On his recent visit to Taipei for the 2015 Master Forum, Nobel Prize-winning economist Jean Tirole discussed economic tools that could be used to fight climate change. His speech, titled Climate Change and Public Policy, called for an end to the “waiting game” that has trammeled progressive climate policy. To end the standoff, the world’s nations ought to reach some agreement on emissions controls, establish independently operating emissions tracking systems, and open up negotiation for incentives, Tirole argues.
Tirole is the 2014 recipient of the Nobel Memorial Prize in Economic Sciences in recognition of his research in market power and regulation of monopolies. The Royal Swedish Academy of Sciences has called him one of the most influential economists of our time. Distinguished as an expert in industrial organization, game theory, and finance, Tirole has authored over 200 journal papers and 11 books, many the central texts of their field.
As a student of economics, Tirole has been vocal on the problem of climate policy for some time now—ever since the ambitious but non-committal 1997 Kyoto Protocol. He believes that the world’s nations may have presented good intentions to regulate GHG emissions, but the goals set for 2020 are far too limited to be effective. After the Copenhagen meeting in 2009, Tirole found that most of the signing countries lacked enough trust in the other signees to break out of the stalemate condition he calls “the waiting game” where each country prioritizes its own economic interests at the expense of mutual progress.
Tirole gives four primary reasons for the delays in climate accords:
Furthermore, delaying agreements until 2020, he warns, would reduce the incentives for countries to lower their emissions in the near future, and may even give the biggest polluters a stronger position when bargaining in 2020.
Tirole argues from the standpoint of game theory that carbon reduction controls are ineffective. He adds that if the world continues to delay negotiations, merely paying the interest on our climate debts while ignoring the principle, it will mean paying a far more dear price sometime in the future. Thus Tirole remains hopeful for a timely and successful agreement at COP21.
What can be done to incentivize nations to pay their climate dues? Tirole proposes a simple yet effective measure: price coherency. In other words, the price of carbon ought to be same in all countries and all sectors. For example, if carbon abatement is priced at €10/ton in Country A and €100/ton in Country B, a reduction of 2 tons might be achieved in two ways:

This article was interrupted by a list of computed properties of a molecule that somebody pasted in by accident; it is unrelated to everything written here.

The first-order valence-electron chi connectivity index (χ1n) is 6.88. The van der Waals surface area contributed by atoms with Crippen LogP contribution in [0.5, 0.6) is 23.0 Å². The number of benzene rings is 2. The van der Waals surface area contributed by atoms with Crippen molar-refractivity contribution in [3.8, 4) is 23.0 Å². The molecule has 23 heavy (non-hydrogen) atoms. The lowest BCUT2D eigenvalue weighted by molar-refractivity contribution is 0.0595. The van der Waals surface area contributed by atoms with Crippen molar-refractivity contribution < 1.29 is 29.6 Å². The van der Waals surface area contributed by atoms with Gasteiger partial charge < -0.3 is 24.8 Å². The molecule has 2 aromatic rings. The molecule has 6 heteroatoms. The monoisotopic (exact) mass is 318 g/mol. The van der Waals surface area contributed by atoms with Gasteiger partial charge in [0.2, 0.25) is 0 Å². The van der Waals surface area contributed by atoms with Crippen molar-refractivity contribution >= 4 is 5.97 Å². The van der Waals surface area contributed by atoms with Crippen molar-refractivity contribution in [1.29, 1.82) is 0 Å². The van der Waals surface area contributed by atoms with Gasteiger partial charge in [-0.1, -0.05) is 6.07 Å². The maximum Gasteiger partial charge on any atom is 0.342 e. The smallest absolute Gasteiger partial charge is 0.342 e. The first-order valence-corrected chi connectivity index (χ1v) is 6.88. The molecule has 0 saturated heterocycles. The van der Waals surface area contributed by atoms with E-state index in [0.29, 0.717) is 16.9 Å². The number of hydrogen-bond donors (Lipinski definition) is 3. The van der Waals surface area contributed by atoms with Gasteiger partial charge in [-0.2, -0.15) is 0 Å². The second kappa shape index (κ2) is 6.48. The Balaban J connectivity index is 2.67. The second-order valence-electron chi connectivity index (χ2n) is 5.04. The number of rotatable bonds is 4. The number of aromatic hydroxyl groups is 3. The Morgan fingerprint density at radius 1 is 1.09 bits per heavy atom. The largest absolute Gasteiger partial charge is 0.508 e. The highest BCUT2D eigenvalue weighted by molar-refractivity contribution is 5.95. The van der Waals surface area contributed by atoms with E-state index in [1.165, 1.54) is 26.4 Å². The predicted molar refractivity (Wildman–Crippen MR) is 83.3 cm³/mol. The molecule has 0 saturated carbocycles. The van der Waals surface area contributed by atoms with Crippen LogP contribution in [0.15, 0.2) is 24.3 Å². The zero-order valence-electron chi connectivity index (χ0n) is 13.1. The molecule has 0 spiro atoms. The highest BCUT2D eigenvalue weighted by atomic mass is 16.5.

Tirole holds that a carbon trade system could be established that allows Country A to sell carbon permits to Country B; in this situation Country A is ahead €90 and Country B unloads pressure to reduce emissions—a win-win. In Tirole’s suggestion, a uniform market price would be defined for carbon; then countries with lower-than-market reduction costs could sell their permits to countries with higher costs.
Climate science, green tech, and adaptation are unpredictable variables in this equation; thus Tirole reminds us that no matter what kind of trade system we do end up adopting—cap-and-trade or carbon tax or some hybrid formulation—there will be errors in prediction. Thus the need for continual adjusting to fit with previous commitments.
While Tirole is marginally in favor of the cap-and-trade system over other possibilities like a carbon tax or carbon pricing, he says that as the situation stands, cap-and-trade is better than no plan at all.
It is easy to affect good intentions, but the catch is in compliance. Treaties like the Kyoto Protocol were ineffective because the signing parties were not committed to following through with their promises, nor were there any consequences for reneging. Fixing the situation means tracking emissions and building up a global trade-environment deal, perhaps one based on WTO sanctions, says Tirole. If a country fails to comply, they would be prevented from engaging in the carbon trade. He also advocates treating environmental debts as sovereign debt, which again translates the problem into something nations can understand and are forced to deal with. Finally, the social mechanism of naming and shaming, which works, but only up to the point where nations can offer up excuses for inaction.
Green policy requires that we consider incentives and negotiation. The Green Fund, a deposit of money meant to help developing countries come up to speed on sustainable issues, is one of the ways we can offer incentives to good practices. Another is the balance point between ethics and Realpolitik. Being low-carbon comes with a cost which each country is more or less endowed to pay; also the effects of climate change are felt differently in each country. Thus both politics and equity ought to be considered when negotiating over allocation and responsibility, but overall the wealthy countries should be the ones to take the lead and assist poorer countries develop in a low-carbon environment, a limitation that developed countries never had to worry about.
Tirole ended the talk with his climate change roadmap. The first node on his itinerary is governance: agreeing on a path of emissions, setting a worldwide market price for carbon, and applying carrots and sticks to motivate compliance. Second is an independent tracking system which would measure the actual emissions of each country. Finally, a negotiation process for compensation. In today’s stasis, Tirole believes that implementing as little as these three approaches would be enough to effect substantial change.